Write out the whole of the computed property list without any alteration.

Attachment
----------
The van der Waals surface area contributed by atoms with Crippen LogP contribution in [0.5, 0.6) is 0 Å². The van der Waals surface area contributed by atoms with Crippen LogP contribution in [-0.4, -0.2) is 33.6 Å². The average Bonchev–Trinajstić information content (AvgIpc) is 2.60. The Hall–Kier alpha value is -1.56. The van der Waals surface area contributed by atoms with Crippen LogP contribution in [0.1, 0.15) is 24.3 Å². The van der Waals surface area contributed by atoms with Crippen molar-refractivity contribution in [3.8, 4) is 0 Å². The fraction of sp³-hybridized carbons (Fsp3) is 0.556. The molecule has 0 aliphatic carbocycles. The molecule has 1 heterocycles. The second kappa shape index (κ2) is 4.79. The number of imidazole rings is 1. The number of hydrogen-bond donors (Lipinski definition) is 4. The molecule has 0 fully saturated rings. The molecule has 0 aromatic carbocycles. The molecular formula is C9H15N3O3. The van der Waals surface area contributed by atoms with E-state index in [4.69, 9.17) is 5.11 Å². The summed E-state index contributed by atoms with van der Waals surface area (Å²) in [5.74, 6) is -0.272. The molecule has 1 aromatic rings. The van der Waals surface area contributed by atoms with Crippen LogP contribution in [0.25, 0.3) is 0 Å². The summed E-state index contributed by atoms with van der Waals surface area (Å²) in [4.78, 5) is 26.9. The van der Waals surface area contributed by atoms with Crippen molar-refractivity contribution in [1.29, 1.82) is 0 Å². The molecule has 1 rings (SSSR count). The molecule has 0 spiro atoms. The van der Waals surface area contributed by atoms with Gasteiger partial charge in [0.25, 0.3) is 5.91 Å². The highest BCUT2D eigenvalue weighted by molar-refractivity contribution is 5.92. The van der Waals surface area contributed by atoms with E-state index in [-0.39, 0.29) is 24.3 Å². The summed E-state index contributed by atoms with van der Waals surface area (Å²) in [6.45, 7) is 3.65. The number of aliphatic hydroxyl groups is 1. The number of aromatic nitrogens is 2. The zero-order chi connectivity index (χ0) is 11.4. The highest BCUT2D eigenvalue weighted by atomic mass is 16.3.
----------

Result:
The van der Waals surface area contributed by atoms with Crippen LogP contribution in [0.5, 0.6) is 0 Å². The van der Waals surface area contributed by atoms with Crippen LogP contribution in [-0.4, -0.2) is 33.6 Å². The average Bonchev–Trinajstić information content (AvgIpc) is 2.60. The Hall–Kier alpha value is -1.56. The van der Waals surface area contributed by atoms with Crippen LogP contribution in [0.1, 0.15) is 24.3 Å². The van der Waals surface area contributed by atoms with Crippen molar-refractivity contribution in [3.8, 4) is 0 Å². The fraction of sp³-hybridized carbons (Fsp3) is 0.556. The molecule has 0 aliphatic carbocycles. The molecule has 1 heterocycles. The second kappa shape index (κ2) is 4.79. The number of imidazole rings is 1. The number of hydrogen-bond donors (Lipinski definition) is 4. The molecule has 0 fully saturated rings. The molecule has 0 aromatic carbocycles. The molecular formula is C9H15N3O3. The van der Waals surface area contributed by atoms with E-state index in [4.69, 9.17) is 5.11 Å². The summed E-state index contributed by atoms with van der Waals surface area (Å²) in [5.74, 6) is -0.272. The molecule has 1 aromatic rings. The van der Waals surface area contributed by atoms with Crippen LogP contribution in [0.25, 0.3) is 0 Å². The summed E-state index contributed by atoms with van der Waals surface area (Å²) in [4.78, 5) is 26.9. The van der Waals surface area contributed by atoms with Crippen molar-refractivity contribution in [1.29, 1.82) is 0 Å². The molecule has 1 rings (SSSR count). The molecule has 0 spiro atoms. The van der Waals surface area contributed by atoms with Gasteiger partial charge in [0.25, 0.3) is 5.91 Å². The highest BCUT2D eigenvalue weighted by molar-refractivity contribution is 5.92. The van der Waals surface area contributed by atoms with E-state index in [-0.39, 0.29) is 24.3 Å². The summed E-state index contributed by atoms with van der Waals surface area (Å²) in [6.45, 7) is 3.65. The number of aliphatic hydroxyl groups is 1. The number of aromatic nitrogens is 2. The zero-order chi connectivity index (χ0) is 11.4. The highest BCUT2D eigenvalue weighted by atomic mass is 16.3.